Montreal may not be known for its pizza — it’s tough to shed the image of being a bad-pizza city given the continued proliferation of sub-par 99-cent-slice joints — but if you know where to look, quality ‘za abounds. Resto Montreal decided to salute Montreal pizzerias by launching la Pizza Week, on now — it began on Tuesday, Oct. 24 and runs through next Tuesday, Oct. 31.
As with Poutine Week and Burger Week, Pizza Week involves over two dozen local restaurants offering special pies for the occasion, and an app that allows customers to rate them so a winner can be crowned when the event wraps up.
Cult MTL‘s food team sampled five of the most promising pies on the list. Here are our reviews:
65 St-Zotique E.
Replete with a bustling and wine-guzzling, feel-good atmosphere and a constantly blazing wood-burning oven imported from Italy, Bottega is an exceedingly popular destination for Napoletana pizza well after opening its doors just over a decade ago. Pizza’s one of the main focuses here: Equipped with a crispy-on-the-outside-fluffy-on-the-inside outer crust rim and a concave interior, it’s the type you lift and fold to get a mouthful. Otherwise, it’ll just flop about in your hand.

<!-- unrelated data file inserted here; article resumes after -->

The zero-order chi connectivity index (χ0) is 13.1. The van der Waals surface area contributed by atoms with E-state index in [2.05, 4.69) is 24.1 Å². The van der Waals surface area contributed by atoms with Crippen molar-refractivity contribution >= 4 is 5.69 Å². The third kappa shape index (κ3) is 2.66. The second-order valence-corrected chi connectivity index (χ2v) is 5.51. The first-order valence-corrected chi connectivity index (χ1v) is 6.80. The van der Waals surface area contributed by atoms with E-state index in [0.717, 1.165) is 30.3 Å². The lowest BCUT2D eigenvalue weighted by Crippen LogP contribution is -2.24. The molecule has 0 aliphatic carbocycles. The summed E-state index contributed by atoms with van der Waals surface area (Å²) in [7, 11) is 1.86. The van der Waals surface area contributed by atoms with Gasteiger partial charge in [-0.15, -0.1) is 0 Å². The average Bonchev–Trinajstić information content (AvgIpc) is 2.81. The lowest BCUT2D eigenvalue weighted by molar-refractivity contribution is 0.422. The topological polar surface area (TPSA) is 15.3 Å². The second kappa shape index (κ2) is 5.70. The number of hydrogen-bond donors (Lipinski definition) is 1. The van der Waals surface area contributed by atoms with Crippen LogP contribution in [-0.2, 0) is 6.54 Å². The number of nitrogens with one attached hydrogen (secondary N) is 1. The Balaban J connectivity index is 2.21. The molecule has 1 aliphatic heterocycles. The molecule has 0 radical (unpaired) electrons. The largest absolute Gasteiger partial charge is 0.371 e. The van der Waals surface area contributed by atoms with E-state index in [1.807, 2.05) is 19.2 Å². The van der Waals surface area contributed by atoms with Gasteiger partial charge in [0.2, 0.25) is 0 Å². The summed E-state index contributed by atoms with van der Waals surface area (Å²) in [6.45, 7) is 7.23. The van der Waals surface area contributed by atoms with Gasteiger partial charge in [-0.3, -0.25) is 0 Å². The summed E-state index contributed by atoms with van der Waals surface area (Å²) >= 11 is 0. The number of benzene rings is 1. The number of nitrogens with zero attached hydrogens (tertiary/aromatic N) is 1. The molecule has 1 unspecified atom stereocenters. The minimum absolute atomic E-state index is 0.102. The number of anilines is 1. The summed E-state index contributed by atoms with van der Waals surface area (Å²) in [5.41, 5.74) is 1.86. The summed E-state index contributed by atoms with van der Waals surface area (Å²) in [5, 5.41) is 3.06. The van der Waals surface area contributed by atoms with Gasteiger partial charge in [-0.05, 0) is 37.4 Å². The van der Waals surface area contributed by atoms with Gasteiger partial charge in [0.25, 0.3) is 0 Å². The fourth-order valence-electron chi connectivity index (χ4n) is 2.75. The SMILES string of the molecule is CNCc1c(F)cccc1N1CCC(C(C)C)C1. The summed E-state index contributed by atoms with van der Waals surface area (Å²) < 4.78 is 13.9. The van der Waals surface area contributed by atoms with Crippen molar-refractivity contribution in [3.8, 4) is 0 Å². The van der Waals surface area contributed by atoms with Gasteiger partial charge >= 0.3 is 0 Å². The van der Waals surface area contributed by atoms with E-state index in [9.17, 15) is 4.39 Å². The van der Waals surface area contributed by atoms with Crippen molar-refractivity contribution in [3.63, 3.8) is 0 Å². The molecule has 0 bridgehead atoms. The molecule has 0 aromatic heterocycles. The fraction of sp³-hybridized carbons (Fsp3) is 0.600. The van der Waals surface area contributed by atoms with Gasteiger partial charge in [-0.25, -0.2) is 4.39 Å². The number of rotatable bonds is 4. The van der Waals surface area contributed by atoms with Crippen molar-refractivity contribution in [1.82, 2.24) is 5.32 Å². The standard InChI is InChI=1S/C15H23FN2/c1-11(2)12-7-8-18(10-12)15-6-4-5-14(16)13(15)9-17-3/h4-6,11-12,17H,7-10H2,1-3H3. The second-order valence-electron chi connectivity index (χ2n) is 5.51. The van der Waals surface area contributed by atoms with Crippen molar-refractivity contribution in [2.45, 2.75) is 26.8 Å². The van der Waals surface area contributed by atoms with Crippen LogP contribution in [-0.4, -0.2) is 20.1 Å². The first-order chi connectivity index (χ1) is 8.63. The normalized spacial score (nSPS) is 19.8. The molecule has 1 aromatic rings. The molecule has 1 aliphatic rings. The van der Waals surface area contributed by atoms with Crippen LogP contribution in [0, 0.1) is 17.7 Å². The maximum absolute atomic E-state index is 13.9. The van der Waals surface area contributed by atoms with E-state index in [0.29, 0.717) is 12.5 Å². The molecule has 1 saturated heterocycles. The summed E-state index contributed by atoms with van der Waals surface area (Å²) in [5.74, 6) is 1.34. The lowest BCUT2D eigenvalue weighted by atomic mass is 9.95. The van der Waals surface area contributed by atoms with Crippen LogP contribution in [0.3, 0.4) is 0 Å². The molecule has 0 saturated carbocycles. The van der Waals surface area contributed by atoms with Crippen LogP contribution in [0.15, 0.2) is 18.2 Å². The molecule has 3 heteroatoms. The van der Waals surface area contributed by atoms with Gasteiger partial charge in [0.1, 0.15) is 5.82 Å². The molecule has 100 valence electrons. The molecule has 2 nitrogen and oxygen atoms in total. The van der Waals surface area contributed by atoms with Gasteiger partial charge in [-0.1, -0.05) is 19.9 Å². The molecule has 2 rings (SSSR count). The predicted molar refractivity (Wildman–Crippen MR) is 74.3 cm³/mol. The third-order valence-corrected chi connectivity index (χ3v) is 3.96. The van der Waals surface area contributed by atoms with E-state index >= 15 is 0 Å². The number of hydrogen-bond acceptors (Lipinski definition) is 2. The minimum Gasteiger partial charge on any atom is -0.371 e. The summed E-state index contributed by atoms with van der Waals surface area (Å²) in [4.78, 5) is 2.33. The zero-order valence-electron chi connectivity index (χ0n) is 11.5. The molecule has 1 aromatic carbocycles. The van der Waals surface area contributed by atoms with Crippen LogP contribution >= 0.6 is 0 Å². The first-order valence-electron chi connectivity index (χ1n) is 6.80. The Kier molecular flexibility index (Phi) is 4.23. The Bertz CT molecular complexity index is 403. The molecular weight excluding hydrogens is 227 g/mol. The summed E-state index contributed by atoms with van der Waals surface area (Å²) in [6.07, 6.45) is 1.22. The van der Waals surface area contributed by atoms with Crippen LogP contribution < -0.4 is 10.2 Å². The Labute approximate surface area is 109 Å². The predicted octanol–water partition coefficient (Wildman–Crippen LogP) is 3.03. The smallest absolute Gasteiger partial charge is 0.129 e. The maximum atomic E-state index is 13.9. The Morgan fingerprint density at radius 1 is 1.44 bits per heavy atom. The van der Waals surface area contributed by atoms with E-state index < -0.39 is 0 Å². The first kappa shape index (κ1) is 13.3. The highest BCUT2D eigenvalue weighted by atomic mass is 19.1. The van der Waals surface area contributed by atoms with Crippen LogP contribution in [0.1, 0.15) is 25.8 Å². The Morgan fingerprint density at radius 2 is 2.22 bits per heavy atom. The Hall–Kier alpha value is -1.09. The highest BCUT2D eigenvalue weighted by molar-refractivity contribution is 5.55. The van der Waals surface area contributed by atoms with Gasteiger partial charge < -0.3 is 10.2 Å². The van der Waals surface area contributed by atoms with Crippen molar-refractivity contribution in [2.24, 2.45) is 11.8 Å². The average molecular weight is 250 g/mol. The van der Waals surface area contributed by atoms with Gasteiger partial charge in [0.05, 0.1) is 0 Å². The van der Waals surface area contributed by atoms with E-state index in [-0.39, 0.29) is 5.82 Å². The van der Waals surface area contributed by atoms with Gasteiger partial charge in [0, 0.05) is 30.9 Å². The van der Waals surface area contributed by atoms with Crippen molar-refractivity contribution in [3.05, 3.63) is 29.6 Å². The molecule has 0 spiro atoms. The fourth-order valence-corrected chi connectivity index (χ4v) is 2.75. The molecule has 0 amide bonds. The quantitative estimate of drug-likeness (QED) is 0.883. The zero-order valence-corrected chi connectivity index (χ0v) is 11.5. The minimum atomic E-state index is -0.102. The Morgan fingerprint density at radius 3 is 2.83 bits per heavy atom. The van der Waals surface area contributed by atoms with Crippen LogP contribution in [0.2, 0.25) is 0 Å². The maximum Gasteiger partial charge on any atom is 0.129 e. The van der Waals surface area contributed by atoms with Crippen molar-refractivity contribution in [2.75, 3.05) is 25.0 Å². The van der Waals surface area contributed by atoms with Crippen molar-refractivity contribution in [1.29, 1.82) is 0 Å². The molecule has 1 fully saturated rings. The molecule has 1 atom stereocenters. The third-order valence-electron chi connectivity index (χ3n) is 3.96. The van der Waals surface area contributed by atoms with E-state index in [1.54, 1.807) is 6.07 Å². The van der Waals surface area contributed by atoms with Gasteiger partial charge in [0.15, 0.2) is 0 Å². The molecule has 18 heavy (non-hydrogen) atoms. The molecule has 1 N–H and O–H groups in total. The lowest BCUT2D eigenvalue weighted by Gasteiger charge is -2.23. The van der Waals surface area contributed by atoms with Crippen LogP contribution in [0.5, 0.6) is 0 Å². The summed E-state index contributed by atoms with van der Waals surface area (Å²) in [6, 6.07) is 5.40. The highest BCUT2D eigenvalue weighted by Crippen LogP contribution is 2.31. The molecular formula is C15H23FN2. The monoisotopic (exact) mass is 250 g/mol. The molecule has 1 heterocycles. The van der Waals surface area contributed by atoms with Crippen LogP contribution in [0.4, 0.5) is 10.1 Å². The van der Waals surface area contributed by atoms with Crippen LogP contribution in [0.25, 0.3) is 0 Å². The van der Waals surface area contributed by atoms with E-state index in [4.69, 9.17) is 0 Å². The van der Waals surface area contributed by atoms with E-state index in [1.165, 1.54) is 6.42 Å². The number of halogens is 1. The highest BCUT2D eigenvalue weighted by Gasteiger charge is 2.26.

While la Pizza Week’s got a category for the best margherita, their special white (no sauce) pizza for the occasion’s a good bet. The pie is topped with a coating of fior de latte mozzarella, Kalamata olives, anchovies, sweet San Marzano tomatoes with little acidity and a spattering of oregano. Once out of the oven, it’s finished off with slices of mozzarella di bufala and a basil leaf.
The only concern digging into this dish is which toppings are on your slice. Some may find the small salt fish, combined with the red wine vinegar-marinated olives to be a bit much in terms of pungency, but provided there’s a chunk of bufala in a bite to mellow it out, it all rolls together nicely. Coupled with its price point and location, it’s a fine dining option that’s worth a trip on the Pizza Week roster — provided there’s a free table. (JP Karwacki)
I have good news and bad news about Amelia’s Pizza Week entry. As it is traditional to start with the bad news, here it goes: the venerable McGill Ghetto pizzeria did not actually come up with a brand new recipe for the event. Instead, they knocked a couple of bucks off of some all-time classics. The good news? There is no pizza I love more in the world than the pizza from Amelia’s.
Opinions on the perfect pizza differ and all are more or less valid, but there is no pizza more appreciated by yours truly than Amelia’s. (It was a rough couple of months when they closed down after the death of the original owner, only to revive with a new name only one vowel away). The crust is thick but not too thick; the sauce is tart without tasting like it comes from a can. The toppings are hella traditional, but when you ask for bacon, they add slices of bacon rather than the chopped-up dog food that comes standard at by-the-slice places. An Amelia’s pizza is always served at roughly the temperature of the sun, so you have to let it sit and regain its earthly form before digging in, lest you sacrifice some precious roof-of-the-mouth skin.